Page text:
The following is the text of "'Laying the Keel' for Growth," an article by Bill Blankenship published on p. 5 of the Number 4, 1986, edition of Think, the IBM employee publication.


"Our ability to compete worldwide depends on the continued flow of product and technology among nations. Attempts to restrict that flow hinder inventiveness, impede productivity and, ultimately, will adversely affect the quality of life of people everywhere."

Speaking is Ralph A. Pfeiffer Jr., the IBM senior vice president who served as chairman of the IBM World Trade Americas/Far East Corporation [A/FE] from its inception in 1974 until its reorganization on July 1 into two IBM World Trade Groups—the Asia/Pacific Group and the Americas Group. He has orchestrated the enormous growth of IBM in the Asia/Pacific region, Latin America and Canada in a role that required him to be both a businessman and an ambassador to 51 countries with diverse ideas about how world trade should work.

A tall, square-shouldered man known for his ability to fly halfway around the world and step off the plane ready to work, Pfeiffer is in a reminiscent mood as his September 1 retirement approaches.

"When I joined IBM back in 1949 in my home town of Cleveland. I had no idea of going into world trade. My goal then was to achieve quota while continuing my education at John Carroll University"

It was at John Carroll that Pfeiffer played football with another sturdy young man destined to make his mark—Don Shula, now coach of the Miami Dolphins football team. They were two of a kind—serious about their work, energetic, ready to try new ideas.

Those qualities helped him close a major sale to the Ohio Bell Telephone Company to handle subscriber billing. AT&T became interested in the application and soon he was in New York working on a presentation to the parent company. The result: AT&T installed the same system in all 21 of its operating companies nationwide.

In 1956. at age 29, he returned to Cleveland, this time as branch manager. "The size of the branch combined with all I had to learn about management," he says, "made that one of the most intensive learning experiences of my life."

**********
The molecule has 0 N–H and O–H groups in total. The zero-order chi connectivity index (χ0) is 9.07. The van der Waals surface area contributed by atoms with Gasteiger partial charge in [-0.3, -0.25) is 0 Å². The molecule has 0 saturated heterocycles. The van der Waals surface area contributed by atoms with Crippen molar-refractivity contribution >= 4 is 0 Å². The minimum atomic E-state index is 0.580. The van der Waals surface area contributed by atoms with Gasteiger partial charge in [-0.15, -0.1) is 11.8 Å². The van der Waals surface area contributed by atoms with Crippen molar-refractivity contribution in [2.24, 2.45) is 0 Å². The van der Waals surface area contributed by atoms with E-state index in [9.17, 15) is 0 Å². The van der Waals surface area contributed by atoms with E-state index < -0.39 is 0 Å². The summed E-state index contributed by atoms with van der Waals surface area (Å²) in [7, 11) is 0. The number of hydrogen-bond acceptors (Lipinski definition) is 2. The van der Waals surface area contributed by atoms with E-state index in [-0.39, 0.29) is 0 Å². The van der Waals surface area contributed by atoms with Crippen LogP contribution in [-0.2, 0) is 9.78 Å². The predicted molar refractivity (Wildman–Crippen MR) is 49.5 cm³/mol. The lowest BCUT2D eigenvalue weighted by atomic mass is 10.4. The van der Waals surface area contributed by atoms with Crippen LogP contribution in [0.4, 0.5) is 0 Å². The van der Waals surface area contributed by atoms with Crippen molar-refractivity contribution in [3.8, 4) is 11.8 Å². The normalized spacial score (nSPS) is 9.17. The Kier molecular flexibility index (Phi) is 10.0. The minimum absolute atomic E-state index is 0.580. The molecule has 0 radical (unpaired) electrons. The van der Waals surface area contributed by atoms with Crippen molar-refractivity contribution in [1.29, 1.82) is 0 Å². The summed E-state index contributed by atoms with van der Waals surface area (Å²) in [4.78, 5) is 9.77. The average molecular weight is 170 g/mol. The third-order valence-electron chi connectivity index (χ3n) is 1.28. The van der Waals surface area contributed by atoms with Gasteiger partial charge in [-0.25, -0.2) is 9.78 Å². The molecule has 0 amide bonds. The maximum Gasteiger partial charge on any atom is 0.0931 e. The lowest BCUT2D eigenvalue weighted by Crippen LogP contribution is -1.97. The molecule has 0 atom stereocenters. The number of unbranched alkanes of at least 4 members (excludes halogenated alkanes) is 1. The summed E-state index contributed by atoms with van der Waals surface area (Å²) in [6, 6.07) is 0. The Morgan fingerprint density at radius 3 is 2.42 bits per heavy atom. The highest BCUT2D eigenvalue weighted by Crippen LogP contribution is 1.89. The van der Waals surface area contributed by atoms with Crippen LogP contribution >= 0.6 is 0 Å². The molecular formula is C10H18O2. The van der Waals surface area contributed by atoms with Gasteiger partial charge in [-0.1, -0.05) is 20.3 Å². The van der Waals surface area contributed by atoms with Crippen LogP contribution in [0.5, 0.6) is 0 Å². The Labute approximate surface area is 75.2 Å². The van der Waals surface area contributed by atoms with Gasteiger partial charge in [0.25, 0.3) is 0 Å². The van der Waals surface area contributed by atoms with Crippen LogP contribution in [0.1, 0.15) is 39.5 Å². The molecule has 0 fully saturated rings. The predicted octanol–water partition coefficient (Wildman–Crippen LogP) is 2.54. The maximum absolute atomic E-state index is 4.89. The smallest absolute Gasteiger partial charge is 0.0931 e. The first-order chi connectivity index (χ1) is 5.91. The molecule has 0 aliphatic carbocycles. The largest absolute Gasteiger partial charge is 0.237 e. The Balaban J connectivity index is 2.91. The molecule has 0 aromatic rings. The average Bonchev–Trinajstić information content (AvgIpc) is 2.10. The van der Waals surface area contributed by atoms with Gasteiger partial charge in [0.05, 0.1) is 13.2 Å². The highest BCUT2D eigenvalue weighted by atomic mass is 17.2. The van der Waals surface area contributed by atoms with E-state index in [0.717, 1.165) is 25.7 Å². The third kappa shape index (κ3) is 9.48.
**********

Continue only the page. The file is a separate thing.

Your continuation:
He later headed the Government-Education-Medical Region, and in 1969 was named IBM director of marketing. In 1970 he was named president of the Data Processing Division and elected an IBM vice president.

At the time, Pfeiffer recalls, the organization he headed seemed large and far-flung. But in 1974, when he became chairman of A/FE and was elected an IBM senior vice president, the sheer size and diversity of his new territory was staggering: 51 countries, of which only four were developed, six newly developed, and the balance considered emerging nations. Two-thirds of the world's population spread across 18 time zones. And a tremendous variety of languages, political systems and cultures.

His first priority was to develop additional leadership in the A/FE countries, a process he called "laying the keel" for growth. He was also determined that IBM become better recognized for its role in helping emerging nations improve their economies.

The size and breadth of A/FE's territory has required him to be constantly on the go, making some 60 business trips to the Far East alone over the past 12 years. "You can't begin to understand the complexities of doing business in a country like Japan or Thailand or China without getting to know the IBM people on site and the business and government leaders they deal with."

Understanding those marketplaces paid off. Under Pfeiffer's leadership, A/FE grew from an organization with $1.7 billion in revenue in 1974 to $7.5 billion last year.

What other achievements have given him satisfaction?

"Developing people in the A/FE countries," he answers without hesitation. "Forty-eight out of the 50 top jobs in the 10 largest A/FE countries are now held by nationals. I'm also proud of the fact that IBM's people have done so much to help fuel economic growth and development throughout the world."

Another source of satisfaction to Pfeiffer is the growing maturity and self-sufficiency of A/FE's country organizations.

As examples, he points to the success of IBM Japan in competing with the Japanese computer manufacturers, the innovations in productivity developed by IBM Canada, and the expansion of IBM's business in Latin America in the face of import restrictions and market reservation policies.

Despite the demands in running his huge territory, he has also devoted time to numerous outside organizations, including the International Chamber of Commerce, the Center for Strategic and International Studies and the Independent College Funds of America.

Thinking back over his years with IBM, Pfeiffer has this to say: "It has been a privilege to work with such talented people from so many parts of the world. IBM's people are unmatched. They're the source of this company's greatness. And they're the reason I've enjoyed every minute of the past 37 years."

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